China’s factory inflation reaches 26-year high as the power crisis hits

Birds fly over a closed steel plant where chimneys from another functioning plant are seen in the background, in Tangshan, Hebei Province, China, February 27, 2016. REUTERS / Kim Kyung-Hoon / File Photo

  • October PPI, CPI accelerates, rising faster than expected
  • Chinese companies face sky-high material costs
  • Price pressure increases fears of “stagflation”.

BEIJING, November 10 (Reuters) – China’s factory inflation reached a 26-year high in October when coal prices rose in the midst of a power crisis in the country’s industrial heartland, further pushing producers’ profit margins and raising concerns about stagflation.

The producer price index (PPI) climbed 13.5% from the previous year, faster than the 10.7% rise in September, the National Bureau of Statistics (NBS) said in a statement.

It matched a pace not seen since July 1995 and was faster than the 12.4% forecast from analysts in a Reuters poll.

Consumer prices also rose faster, but at a slower pace than prices at the factory gate. The consumer price index (CPI) rose 1.5% in October on an annual basis, compared with September’s rise of 0.7%.

The growing price pressure complicates considerations for the People’s Bank of China, which may now be wary of injecting monetary stimulus too quickly due to concerns about rising inflation, even as growth in the world’s second largest economy slows.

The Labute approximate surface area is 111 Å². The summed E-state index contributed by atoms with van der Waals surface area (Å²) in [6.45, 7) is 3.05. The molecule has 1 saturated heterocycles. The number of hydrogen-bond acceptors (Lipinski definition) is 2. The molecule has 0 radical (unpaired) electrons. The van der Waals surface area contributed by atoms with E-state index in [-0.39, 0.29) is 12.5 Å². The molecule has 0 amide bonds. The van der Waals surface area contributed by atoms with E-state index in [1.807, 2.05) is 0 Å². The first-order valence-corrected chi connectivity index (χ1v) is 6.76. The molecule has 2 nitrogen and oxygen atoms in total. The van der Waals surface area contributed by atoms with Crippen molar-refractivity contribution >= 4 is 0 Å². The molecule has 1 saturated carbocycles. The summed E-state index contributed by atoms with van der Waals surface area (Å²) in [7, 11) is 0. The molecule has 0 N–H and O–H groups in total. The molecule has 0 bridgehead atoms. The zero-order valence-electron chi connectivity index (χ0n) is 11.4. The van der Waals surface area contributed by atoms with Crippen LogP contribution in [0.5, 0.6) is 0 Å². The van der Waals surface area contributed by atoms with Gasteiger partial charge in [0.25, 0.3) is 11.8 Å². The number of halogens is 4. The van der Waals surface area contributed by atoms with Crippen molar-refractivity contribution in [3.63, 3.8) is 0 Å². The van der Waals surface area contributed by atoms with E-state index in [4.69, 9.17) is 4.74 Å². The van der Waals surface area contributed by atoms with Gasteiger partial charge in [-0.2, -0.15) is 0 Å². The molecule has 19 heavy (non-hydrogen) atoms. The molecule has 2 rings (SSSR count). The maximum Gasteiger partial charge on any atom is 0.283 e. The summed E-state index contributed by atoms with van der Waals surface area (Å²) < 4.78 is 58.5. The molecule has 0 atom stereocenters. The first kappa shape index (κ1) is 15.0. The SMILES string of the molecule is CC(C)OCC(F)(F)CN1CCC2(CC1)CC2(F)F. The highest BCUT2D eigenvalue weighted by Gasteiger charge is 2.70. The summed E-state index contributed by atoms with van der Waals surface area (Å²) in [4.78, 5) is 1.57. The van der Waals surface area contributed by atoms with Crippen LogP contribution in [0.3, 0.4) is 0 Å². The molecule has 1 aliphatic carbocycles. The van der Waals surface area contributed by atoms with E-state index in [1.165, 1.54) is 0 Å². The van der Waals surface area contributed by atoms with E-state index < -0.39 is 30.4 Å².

“We are concerned about the breakdown from producer prices to consumer prices,” said Zhiwei Zhang, chief economist at Pinpoint Asset Management, in a note.

Consumer prices are likely to increase in the coming months as companies face depleted inventories and are forced to pass on higher costs to customers, he added.

“The risk of stagflation continues to increase.”

Declining economic growth and rising factory inflation have led to concerns about stagflation, which may mean that China must be careful about easing monetary policy.

“Rising CPI inflation and rising PPI inflation reduce the likelihood of a PBoC policy rate cut,” said Ting Lu, China’s chief economist at Nomura.


Upstream industries led to price increases at the factory gates, with coal mining and washing prices rising 103.7% from the previous year, and prices in the oil and gas extraction industry rising 59.7%.

Restrictions on carbon emissions and sky-high prices for coal, a key fuel for electricity production, led to power rationing and production cuts in recent months, although coal prices have since fallen since government intervention.

“Inflation at the factory gate is likely to be near a peak,” said Julian Evans-Pritchard, senior China economist at Capital Economics, in a note citing falling coal prices.

Several Chinese food giants have announced an increase in retail prices in recent weeks, as rising production costs erode profit margins. Foshan Haitian Flavoring And Food (603288.SS), vinegar producer giant Jiangsu Hengshun (600305.SS) and frozen food company Fujian Anjoy Foods (603345.SS) all have price increases.

PPI rose 2.5% on a monthly basis, compared with a 1.2% rise in September.

Core inflation, which removes volatile food and energy prices, rose by 1.3% in October from the previous year, higher than the rise of 1.2% in September.

Reporting by Liangping Gao and Gabriel Crossley; Edited by Sam Holmes

Our standards: Thomson Reuters Trust Principles.

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